Testators are free to dispose of their estate, but they have to satisfy the test of testamentary capacity, and they have to comply with the formal requirements for making a will, etc. They can choose to not make a will, in which case their estate will be distributed according to the rules of intestacy. The Inheritance (Provision for Family and Dependants) Act 1975 gives the Court the power to change how the deceased’s estate will be distributed so that the deceased’s family and dependants will be able to get a certain amount from the estate.
The effect of the said legislation is that the testator will not be able to disregard the need of someone who is dependent on him. However, the purpose behind the legislation is not to reward disappointed beneficiaries but to ensure that the reasonable needs of dependents are met.
What are the conditions for making a claim under the Inheritance (Provision for Survivors and Dependants) Act 1975
The first requirement is that the deceased had to be domiciled in England and Wales at the date of death. There are also strict time limits on the application as it must be brought within six months of the date of the grant of representation. If six months have passed, it can only be brought with the permission of the Court.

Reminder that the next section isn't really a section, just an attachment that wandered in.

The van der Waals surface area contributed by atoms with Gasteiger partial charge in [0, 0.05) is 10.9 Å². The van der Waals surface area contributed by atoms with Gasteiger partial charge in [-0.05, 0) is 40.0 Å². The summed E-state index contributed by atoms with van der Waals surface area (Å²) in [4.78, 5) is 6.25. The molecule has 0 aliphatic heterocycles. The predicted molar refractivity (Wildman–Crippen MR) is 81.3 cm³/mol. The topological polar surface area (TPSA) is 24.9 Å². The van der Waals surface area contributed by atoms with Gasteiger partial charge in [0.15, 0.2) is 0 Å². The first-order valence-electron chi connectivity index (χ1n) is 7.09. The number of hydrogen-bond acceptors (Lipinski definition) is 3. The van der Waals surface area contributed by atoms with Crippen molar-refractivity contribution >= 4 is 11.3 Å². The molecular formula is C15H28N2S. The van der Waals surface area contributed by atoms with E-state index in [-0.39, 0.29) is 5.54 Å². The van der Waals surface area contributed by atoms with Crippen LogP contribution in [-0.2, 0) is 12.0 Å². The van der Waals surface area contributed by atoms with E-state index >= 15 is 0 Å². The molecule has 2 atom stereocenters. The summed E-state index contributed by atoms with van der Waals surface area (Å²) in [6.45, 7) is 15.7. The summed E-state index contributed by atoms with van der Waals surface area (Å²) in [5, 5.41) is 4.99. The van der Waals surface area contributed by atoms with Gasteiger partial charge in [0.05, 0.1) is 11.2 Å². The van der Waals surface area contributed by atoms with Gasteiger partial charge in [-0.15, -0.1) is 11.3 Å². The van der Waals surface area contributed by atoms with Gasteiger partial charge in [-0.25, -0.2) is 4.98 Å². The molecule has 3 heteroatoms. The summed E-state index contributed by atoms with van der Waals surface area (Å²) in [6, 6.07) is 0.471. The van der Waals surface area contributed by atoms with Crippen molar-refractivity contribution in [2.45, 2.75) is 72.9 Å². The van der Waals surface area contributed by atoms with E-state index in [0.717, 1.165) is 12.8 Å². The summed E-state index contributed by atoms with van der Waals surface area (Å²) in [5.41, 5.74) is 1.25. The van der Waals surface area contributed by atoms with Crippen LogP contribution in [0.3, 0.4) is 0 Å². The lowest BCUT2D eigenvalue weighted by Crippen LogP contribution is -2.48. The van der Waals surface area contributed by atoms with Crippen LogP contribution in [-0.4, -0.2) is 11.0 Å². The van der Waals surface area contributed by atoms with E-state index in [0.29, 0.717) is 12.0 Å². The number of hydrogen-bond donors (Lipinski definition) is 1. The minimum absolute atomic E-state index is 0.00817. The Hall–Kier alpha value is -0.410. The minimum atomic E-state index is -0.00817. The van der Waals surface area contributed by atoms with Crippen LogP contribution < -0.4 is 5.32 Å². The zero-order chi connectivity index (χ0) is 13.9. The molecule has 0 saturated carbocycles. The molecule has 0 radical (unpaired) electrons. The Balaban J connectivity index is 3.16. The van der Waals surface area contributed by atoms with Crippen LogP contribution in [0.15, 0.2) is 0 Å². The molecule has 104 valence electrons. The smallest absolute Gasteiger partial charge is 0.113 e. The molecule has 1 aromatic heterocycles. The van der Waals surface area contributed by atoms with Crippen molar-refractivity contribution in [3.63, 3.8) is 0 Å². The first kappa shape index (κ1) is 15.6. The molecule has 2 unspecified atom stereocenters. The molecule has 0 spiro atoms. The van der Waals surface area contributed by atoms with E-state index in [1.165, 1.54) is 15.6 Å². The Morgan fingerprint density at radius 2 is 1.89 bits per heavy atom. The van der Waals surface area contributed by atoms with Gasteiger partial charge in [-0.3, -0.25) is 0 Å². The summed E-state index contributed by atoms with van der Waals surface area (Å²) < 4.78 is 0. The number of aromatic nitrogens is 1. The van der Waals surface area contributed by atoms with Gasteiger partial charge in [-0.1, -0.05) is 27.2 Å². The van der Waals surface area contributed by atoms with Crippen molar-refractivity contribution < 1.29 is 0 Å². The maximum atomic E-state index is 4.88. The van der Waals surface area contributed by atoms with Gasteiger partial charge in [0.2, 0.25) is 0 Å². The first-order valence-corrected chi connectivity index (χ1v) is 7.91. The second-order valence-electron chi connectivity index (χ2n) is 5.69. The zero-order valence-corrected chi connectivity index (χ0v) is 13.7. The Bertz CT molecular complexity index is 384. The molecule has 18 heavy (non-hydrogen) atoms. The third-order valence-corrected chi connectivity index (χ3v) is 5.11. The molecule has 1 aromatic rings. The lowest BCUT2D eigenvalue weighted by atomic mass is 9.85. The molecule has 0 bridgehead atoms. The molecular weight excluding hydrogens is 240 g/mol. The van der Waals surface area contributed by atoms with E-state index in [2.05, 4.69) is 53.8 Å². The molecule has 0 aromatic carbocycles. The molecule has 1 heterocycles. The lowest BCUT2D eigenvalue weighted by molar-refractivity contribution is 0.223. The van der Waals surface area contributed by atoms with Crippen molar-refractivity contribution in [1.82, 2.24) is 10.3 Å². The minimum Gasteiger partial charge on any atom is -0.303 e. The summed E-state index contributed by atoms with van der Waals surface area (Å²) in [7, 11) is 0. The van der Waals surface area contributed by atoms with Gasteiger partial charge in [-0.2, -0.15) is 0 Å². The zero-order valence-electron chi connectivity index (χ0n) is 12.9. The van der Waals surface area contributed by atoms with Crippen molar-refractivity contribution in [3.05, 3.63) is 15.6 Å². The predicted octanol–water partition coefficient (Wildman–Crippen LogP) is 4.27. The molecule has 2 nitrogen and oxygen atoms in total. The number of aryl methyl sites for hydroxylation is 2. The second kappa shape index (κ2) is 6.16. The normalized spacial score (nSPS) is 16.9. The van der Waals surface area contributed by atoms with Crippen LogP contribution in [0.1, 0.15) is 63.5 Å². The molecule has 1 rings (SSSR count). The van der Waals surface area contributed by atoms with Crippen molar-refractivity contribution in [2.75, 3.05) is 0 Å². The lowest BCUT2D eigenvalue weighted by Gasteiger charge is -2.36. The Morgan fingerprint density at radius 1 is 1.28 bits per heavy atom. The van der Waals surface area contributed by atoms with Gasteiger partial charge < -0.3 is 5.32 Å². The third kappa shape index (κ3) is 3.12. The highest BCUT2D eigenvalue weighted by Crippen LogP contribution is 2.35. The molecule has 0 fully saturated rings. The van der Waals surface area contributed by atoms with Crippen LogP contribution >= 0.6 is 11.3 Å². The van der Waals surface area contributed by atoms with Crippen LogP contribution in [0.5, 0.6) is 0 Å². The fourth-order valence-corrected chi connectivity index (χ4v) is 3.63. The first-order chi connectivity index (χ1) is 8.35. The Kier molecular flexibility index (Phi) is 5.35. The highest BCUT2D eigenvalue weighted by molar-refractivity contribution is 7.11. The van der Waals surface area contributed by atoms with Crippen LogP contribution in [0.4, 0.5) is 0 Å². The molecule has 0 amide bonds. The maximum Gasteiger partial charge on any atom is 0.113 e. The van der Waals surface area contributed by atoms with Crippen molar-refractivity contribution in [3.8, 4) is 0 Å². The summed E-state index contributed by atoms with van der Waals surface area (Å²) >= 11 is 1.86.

The applicant can be the deceased’s spouse or civil partner; the ex-spouse who has not remarried; a cohabitant who has lived with the deceased for at least 2 years; a child of the deceased or a person who was considered a child by the deceased during his or her lifetime; a person who was wholly or mainly dependent on the deceased immediately prior to his death. An applicant may apply to the Court for reasonable financial support in respect of the deceased’s estate.
What are the factors the Court must consider in an Inheritance Act claim?
The Court must first consider two questions: (a) Whether reasonable financial provision has been made for the applicant under the Will or the intestacy rules and (b) if not, what order should be made for financial provision from an estate. The Inheritance (Provision for Family and Dependants) Act 1975 gives a list of factors for the Court to consider, this includes:
- the financial resources and needs that the applicant has or is likely to have in the foreseeable future;
- the financial resources and needs which any beneficiary of the estate of the deceased has or is likely to have in the foreseeable future;
- the financial resources and needs which any other applicant has or is likely to have in the foreseeable future;
- any obligations and responsibilities which the deceased had towards any applicant or any beneficiary of the estate of the deceased;
- the size and nature of the net estate of the deceased; any physical or mental disability of any applicant or any beneficiary of the estate of the deceased;
- or any other matter the Court may consider relevant, including the conduct of the applicant or any other person.
How much do your change for the application for a grant representation?
Depending on the complexity of the estate, our fees start from £2,000 to around £5,000+VAT.